Michael and Mary Morton drove all the way from Rossville, Ga., to soak up some history in Philadelphia and then Washington this weekend.

Instead, they, like lots of other tourists, found themselves peering at the Liberty Bell through a window because of the federal government shutdown that began at midnight Friday.  While there had been reports that President Trump wanted to keep national parks open, the two big draws at Independence National Historical Park — the bell and Independence Hall — were closed to visitors.  The visitors center, along with its restrooms, cafe and the gift shop, was open Saturday.

It was easy to see why people might be confused. There was nothing about the shutdown on the National Park Service's home page on Saturday morning. The Independence National Historical Park's website and recorded phone message said nothing about the closures. Valley Forge National Historical Park posted a message on its website that all park buildings and restrooms were closed but grounds and parking areas were open. Gettysburg National Military Park had no shutdown news on its home page. The phone line said the park was "closed due to weather conditions." Tweets from earlier in the week said roads had reopened.

By late afternoon, Independence park had a budget announcement on its home page and explained that the visitor center was staffed by people who work for Independence Visitor Center Corp., not the federal government. Gettysburg had a new phone message saying its museum, operated by a foundation, was open but park roads were closed.

People wondering how other government services might be affected, especially starting Monday, also would not have found it easy to figure out what will and won't be open.  Post offices and Veterans Affairs facilities will be open.  The Social Security Administration had nothing to say about the shutdown on its home page.  Its last press release was dated Nov. 27 and it hasn't tweeted since Oct. 13.  There was also nothing from the Internal Revenue Service.  The Department of Health and Human Services, on the other hand, posted a detailed staffing plan for furloughing half its staff.  It notably calls for reductions in work at the U.S. Centers for Disease Control and Prevention and in food safety activity of the Food and Drug Administration. According to the Washington Post, federal courts have enough money to stay open for three more weeks.  Most federal departments will be closed, but people who receive government benefits should keep getting their money.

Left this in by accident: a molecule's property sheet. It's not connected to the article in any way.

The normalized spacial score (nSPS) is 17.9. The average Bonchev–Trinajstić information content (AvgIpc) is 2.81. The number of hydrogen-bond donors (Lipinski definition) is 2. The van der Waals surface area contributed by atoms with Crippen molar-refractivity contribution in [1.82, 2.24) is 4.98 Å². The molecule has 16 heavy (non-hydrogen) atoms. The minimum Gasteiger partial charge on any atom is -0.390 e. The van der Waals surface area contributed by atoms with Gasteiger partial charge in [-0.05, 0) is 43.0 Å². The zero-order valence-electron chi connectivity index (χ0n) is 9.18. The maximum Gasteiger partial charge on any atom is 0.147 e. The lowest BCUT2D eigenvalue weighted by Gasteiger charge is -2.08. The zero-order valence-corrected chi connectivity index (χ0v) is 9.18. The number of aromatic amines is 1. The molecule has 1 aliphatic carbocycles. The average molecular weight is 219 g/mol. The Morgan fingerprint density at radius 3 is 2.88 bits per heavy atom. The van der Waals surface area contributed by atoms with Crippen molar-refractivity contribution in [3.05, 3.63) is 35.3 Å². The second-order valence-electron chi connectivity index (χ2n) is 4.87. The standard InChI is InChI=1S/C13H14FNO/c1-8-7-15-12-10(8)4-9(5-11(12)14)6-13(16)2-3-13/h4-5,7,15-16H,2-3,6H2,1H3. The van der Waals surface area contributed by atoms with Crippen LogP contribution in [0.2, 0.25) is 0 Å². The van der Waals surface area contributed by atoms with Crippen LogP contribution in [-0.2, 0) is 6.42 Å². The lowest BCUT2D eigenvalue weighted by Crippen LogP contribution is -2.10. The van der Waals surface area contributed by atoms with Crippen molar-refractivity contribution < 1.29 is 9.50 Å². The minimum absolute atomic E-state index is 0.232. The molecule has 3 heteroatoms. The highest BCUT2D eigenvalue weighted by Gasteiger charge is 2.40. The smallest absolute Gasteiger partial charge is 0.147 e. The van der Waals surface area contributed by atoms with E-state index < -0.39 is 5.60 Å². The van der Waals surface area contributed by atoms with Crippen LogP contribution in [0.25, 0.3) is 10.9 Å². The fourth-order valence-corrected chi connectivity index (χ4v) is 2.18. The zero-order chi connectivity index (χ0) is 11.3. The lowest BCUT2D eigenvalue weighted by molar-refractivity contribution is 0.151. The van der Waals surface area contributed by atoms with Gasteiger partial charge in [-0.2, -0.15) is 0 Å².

In Philadelphia Saturday morning, Mary Morton was clearly unhappy. "We drove all the way from Georgia. It's very disappointing."  As an alternative, the couple signed up for a bus tour of the city and were re-evaluating their trip to D.C.

The building that houses the Liberty Bell was host to small groups of tourists, many of them from other countries, waiting for their turn at the window with the best view.  Many shot pictures outside.  "Can you see the bell?" one photo subject asked.

Several morning visitors were surprised to wake up to a shutdown foiling their plans for the day.

Tracy Snyder came from Phillipsburg, N.J., with a friend for her first trip to Philadelphia since maybe third grade.  She had no idea the government budget had been on precarious ground for ages.  "I try to stay away from the news. Sorry," she said to a reporter. "All we'd heard about was the Eagles."